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  • Cuts

    The most common minor injuries are cuts of and injections. Usually it is a question of superficial damages, when the skin layer is partially affected. In some cases it may be necessary to apply seams.

    Sutures are usually sewn up to a depth of more than 12 mm, however, seams are applied to the face with a wound 5 mm deep. Children are injected with tetanus toxoid serum, because

    foreign objects trapped in the skin lesion and dust can cause tetanus.

    Your actions

    1. Wipe the skin around the cut in the direction from the edges of the wound with a clean cotton swab, changing it every time. Antiseptics apply not on the wound, but on the used tampon.

    2. Small cuts heal faster if they are not bandaged. However, if the edges of the wound have parted, pull them down and apply one or two strips of adhesive plaster across the wound.

    Never wipe open wounds with alcohol and iodine, as they will give a strong burning sensation and can damage adjacent tissues.

    If the bleeding does not stop after five minutes after the wound, the wound is tightly wound with a bandage for several minutes.

    Most cuts affect only the skin and underlying fatty tissue. Usually, such wounds are tightened, leaving no scars and scars. Damage to the internal tissues, such as muscles, tendons, blood vessels, ligaments or nerves, leaves traces behind. Timely contact with a doctor will help reduce the risk of scars and scars after a cut.

    Cuts in the face, chest, abdomen or back are more dangerous than wounds on the legs or hands. Fortunately, most of the cuts happen on the limbs. Cuts on the body or face, excluding minor scratches, you need to show the doctor. You should consult a doctor for help if you notice fatty tissue protruding from the wound.

    It may be difficult for you to determine whether or not the

    vessels, nerves, or arteries are damaged. If the child complains of numbness in the wound area or bleeding can not be stopped by a simple tap and the child is experiencing pain or weakness - it is necessary to see a doctor immediately.

    Symptoms of infection( from the wound oozes pus, the child has a fever, the wound is red, swollen), usually appear no earlier than 24 hours - bacteria need time to ripen and multiply. If the above symptoms appear, seek medical advice immediately.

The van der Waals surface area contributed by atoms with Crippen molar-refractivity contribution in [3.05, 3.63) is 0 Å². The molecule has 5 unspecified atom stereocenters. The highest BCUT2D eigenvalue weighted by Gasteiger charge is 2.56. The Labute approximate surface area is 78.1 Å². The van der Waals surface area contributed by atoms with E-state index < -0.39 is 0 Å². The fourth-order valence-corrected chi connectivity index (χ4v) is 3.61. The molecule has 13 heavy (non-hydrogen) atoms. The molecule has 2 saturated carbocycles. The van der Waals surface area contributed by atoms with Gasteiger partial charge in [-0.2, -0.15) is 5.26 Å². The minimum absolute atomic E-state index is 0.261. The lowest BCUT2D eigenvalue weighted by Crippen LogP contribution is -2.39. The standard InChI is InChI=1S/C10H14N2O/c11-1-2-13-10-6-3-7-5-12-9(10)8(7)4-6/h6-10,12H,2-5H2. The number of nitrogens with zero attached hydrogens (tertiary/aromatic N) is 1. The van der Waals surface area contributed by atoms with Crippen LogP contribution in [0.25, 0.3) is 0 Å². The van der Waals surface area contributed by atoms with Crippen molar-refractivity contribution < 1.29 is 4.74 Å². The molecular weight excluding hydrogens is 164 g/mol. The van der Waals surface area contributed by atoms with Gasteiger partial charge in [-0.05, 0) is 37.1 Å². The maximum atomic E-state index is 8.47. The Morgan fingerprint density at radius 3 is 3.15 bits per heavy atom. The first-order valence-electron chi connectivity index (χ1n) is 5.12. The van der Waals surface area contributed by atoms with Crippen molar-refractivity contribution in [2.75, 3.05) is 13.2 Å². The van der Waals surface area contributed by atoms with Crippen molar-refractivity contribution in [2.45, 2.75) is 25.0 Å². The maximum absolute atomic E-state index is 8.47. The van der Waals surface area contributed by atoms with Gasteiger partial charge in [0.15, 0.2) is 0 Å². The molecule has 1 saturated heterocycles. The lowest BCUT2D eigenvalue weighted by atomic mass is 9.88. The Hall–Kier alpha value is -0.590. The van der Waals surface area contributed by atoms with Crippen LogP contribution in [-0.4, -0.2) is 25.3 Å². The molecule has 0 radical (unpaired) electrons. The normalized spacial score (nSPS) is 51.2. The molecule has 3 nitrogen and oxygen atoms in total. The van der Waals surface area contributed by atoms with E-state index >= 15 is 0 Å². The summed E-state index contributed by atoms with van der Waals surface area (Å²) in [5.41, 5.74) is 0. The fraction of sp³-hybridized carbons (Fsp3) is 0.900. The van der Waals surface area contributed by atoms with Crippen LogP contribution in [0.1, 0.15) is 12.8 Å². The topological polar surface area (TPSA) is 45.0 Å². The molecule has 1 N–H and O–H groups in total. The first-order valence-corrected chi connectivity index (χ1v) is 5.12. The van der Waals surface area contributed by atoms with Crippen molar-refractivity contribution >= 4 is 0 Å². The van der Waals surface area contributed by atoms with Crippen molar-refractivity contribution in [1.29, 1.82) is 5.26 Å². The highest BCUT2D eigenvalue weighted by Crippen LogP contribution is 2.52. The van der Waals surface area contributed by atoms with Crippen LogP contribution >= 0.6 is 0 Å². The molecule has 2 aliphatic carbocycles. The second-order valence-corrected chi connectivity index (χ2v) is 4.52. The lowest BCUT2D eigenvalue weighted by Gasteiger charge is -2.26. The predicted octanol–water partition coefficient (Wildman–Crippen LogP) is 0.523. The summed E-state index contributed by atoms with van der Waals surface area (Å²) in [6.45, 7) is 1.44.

In young children, salivary salivation is usually observed, therefore, the wounds on the face are usually too moist to resort to the above method, it is best to consult a doctor. To avoid possible residual traces after healing of a small wound on the face, a specialist must deal with its treatment.

    Often, young children need to apply stitches even on a small wound, as they are!can disrupt the usual bandage.]

    The same applies to cuts on both fingers and joints. Cuts on the palms are also highly susceptible to infection, so try not to resort to home treatment, even if the wound is shallow.

    The doctor carefully cleans the wound and examines it for foreign bodies and damage to blood vessels, nerves or tendons. In some cases, anesthesia can be used to numb the area around the wound, so you should alert the doctor to possible allergic reactions of the baby to the medications.

    If necessary, the doctor will prescribe tetanus vaccinations and determine if antibiotics should be taken( usually this is not required).

    Surgical intervention is necessary in cases where the cuts are affected by tendons or large vessels, especially if the wound is on the arm. In case of cuts on the face, if there is a danger that a noticeable trail will remain after the wound healing, surgical intervention is also required.

    The doctor who sewed up the wound should tell you when to remove the seams. This fairly simple procedure you can perform yourself. First of all, gently pry the seam assembly with forceps. Sometimes before this, it is necessary to wipe the

    wound with water to soak the crust. Then cut the thread as close as possible to the skin and pull it out. It is best to use small nail scissors. Cut the thread as close to the skin as possible so that its outer end, when pulled out, passes as little as possible through the puncture, which will help to avoid unwanted contamination and contamination.